This performance will be posted publicly on Friday, July 31.
“We can’t bring you the real thing, but we hope you will enjoy revisiting past Games and viewing a few special events to fill the hours of Games weekend.”
The 2020 inductees to the Glengarry Sports Hall of Fame have been revealed, but along with the announcement came news that this year’s annual gathering to celebrate the new inductees has been postponed to 2021 due to the COVID-19 pandemic.
The board of the hall of fame extends congratulations to the 2020 inductees:
Corey Van Loon (Martintown, sports organizer, canoeist, Raisin River Canoe Race)
Typically, members of the hall, along with inductees, family members, supporters, past inductees, and honoured graduating high school athletes gather for a celebration each August. The location rotates amongst the county’s three arena, with festivities held on the arena floor. Last year, the event was held in Williamstown, at the Char-Lan Rec. Centre, with the 2020 edition (the 41st annual) scheduled for Maxville’s arena.
However, “due to COVID-19, The Glengarry Sports Hall of Fame’s 2020 Induction Night has been postponed to Wednesday, August 18, 2021, in Maxville. Mark your calendars!”
New Website Address and Hall Visits for 2020
The Glengarry Sports Hall of Fame website address has changed slightly, with the website now available at glengarrysports.ca (formerly .com).
The website is chock full of stories on past inductees, since the facility, located in Maxville, was established in 1979.
Traditionally, the hall building opens after the long weekend in May, welcoming visitors through to Labour Day. The board of the hall of fame expects they will have a summer student hosting guests once again this year.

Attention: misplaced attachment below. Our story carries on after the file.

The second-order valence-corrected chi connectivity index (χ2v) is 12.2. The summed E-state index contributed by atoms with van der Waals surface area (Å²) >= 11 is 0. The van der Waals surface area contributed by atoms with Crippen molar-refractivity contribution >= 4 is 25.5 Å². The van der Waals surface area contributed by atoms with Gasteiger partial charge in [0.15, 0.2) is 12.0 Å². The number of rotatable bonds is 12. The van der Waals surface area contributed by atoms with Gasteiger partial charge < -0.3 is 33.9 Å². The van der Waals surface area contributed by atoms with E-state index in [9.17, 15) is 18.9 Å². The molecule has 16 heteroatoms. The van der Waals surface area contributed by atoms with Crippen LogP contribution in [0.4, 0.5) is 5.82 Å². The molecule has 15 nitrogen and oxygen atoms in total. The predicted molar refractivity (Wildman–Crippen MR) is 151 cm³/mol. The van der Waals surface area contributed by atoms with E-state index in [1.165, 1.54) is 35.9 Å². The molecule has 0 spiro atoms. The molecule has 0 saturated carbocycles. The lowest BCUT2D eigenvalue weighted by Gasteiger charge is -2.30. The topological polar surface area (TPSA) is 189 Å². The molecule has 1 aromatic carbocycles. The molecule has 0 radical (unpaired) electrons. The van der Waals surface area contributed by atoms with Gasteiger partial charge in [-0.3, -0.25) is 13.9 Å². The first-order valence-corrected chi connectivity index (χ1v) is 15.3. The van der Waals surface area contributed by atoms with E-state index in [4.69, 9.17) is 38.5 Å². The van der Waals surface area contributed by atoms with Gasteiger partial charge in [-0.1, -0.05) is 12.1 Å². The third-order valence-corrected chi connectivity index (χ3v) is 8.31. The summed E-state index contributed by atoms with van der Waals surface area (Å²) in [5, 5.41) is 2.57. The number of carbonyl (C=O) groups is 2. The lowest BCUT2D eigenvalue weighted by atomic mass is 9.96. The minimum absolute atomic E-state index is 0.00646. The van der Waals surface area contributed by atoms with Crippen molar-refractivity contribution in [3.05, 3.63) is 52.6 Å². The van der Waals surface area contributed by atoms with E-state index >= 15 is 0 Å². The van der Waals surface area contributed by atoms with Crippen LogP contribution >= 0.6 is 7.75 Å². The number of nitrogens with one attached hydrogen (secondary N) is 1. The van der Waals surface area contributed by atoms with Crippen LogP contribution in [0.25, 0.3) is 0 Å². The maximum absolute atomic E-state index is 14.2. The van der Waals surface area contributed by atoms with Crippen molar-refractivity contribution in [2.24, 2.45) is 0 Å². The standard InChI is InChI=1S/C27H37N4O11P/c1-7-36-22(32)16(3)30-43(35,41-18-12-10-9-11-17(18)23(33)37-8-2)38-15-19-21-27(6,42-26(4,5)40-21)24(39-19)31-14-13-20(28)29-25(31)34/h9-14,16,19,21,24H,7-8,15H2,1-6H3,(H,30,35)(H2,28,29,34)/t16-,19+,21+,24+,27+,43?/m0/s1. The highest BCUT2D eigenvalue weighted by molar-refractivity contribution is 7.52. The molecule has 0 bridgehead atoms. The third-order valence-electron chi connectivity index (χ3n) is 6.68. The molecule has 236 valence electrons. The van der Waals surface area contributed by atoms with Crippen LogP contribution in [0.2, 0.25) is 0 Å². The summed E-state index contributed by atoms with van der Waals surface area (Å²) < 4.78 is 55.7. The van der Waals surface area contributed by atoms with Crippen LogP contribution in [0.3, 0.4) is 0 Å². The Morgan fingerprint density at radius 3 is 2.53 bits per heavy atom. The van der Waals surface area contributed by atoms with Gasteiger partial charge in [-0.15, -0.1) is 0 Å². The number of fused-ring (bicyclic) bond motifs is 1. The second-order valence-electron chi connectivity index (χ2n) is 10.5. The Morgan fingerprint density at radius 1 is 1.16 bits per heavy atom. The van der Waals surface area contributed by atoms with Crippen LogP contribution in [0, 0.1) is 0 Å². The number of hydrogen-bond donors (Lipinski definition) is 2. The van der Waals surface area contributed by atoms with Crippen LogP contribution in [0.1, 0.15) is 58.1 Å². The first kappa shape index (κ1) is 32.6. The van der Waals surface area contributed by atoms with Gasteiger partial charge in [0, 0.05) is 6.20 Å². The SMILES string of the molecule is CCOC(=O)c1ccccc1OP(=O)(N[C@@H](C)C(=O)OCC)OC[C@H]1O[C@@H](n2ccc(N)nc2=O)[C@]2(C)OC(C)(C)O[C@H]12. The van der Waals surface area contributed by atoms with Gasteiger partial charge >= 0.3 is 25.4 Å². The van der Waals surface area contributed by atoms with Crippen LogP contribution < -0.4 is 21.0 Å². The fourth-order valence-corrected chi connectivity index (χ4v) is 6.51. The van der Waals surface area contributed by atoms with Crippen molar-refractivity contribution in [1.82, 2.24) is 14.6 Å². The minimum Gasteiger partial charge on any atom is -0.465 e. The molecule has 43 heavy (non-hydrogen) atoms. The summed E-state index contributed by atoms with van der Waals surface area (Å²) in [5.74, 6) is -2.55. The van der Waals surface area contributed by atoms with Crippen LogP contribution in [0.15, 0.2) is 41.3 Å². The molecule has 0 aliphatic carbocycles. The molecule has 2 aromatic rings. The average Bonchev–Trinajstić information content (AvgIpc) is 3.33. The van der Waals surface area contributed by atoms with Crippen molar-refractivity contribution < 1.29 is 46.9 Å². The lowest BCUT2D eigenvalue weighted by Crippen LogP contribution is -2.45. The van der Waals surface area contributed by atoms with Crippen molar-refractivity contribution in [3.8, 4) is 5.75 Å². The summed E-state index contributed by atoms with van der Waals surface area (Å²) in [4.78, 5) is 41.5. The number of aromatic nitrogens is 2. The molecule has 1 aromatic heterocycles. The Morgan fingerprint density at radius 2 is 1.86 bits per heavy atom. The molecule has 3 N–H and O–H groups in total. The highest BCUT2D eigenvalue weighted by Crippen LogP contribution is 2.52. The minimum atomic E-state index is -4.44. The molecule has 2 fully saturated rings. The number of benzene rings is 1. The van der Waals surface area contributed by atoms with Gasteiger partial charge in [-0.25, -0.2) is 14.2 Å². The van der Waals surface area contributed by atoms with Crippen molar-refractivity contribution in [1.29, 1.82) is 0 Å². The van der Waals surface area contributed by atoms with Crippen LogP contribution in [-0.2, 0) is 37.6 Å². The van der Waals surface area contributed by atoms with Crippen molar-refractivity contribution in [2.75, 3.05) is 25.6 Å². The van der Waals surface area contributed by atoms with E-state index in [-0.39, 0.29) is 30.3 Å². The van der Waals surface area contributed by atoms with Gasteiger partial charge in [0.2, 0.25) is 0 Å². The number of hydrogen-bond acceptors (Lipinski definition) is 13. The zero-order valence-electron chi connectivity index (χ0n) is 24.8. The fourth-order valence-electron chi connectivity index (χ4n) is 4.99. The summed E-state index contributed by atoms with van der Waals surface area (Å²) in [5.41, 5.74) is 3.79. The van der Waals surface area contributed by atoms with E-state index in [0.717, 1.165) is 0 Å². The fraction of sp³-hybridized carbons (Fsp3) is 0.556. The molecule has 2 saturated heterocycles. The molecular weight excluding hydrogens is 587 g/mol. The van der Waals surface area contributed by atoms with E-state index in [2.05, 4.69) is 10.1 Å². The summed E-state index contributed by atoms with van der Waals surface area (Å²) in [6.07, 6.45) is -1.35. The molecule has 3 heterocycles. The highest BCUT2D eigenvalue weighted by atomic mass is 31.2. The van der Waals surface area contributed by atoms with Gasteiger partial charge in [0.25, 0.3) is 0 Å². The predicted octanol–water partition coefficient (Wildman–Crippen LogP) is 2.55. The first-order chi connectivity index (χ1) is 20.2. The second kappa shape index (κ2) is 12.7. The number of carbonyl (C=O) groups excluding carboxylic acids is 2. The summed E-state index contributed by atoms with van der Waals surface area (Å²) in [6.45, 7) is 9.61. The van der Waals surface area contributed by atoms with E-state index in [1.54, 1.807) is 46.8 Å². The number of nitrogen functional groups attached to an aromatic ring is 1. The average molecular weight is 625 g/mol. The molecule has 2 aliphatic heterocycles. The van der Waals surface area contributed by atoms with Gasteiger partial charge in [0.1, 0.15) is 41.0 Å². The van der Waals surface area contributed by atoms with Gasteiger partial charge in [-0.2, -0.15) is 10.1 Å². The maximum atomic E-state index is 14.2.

The hall building is located at 35 Fair Street, adjacent to the arena in Maxville.
Stay tuned for an official announcement on this year’s opening.
With scheduled summer 2020 Highland Games across the country being cancelled due to COVID-19, it came as little surprise that the plug was pulled on the Glengarry Highland Games in Maxville, as well.
On April 22, the official word came down from Games president Eric Metcalfe, and the Glengarry Highland Games Organizing Committee: “What a wonderful world it would be if we could all be together and celebrate the 2020 Glengarry Highland Games on July 31st and August 1st. However, in light of the current public health crisis and with the deepest concern for all those who might be affected, we will not be presenting the 73rd edition of the Games this summer.”
First held in 1948, the Games have taken place in Maxville each year since, regardless of “sweltering heat and pouring rain and other difficult conditions.” The committee notes that the “unprecedented cancellation reflects the gravity of the world’s situation right now.”
“As upsetting as cancelling this year’s Glengarry Highland Games is…it is very much the right thing to do. I also want to assure you that all the directors and committees will be working hard to produce a spectacular 2021 Games. We look forward to welcoming you back on July 30 and 31, 2021. Please keep checking out our website for updates.”
Eric Metcalfe, Games president
There is no doubt that the thousands of attendees, participants, and competitors who would otherwise be in Maxville this summer are as disappointed as those who had to make the difficult call to cancel.
Ron Graham, who competes in the masters division of the Scottish heavyweights, said he is “very disappointed” about the cancellation of the Maxville Games, adding, “they had to … [and I] understand why they did.”
The Apple Hil resident describes the Glengarry Highland Games as one of the biggest, with “people coming from Scotland, the United States, and all over Canada.” He notes that Montreal’s games, which traditionally follow the event in Maxville, has previously been cancelled too.
“All the athletes probably put on 20 – 30 lb from staying at home isolating.”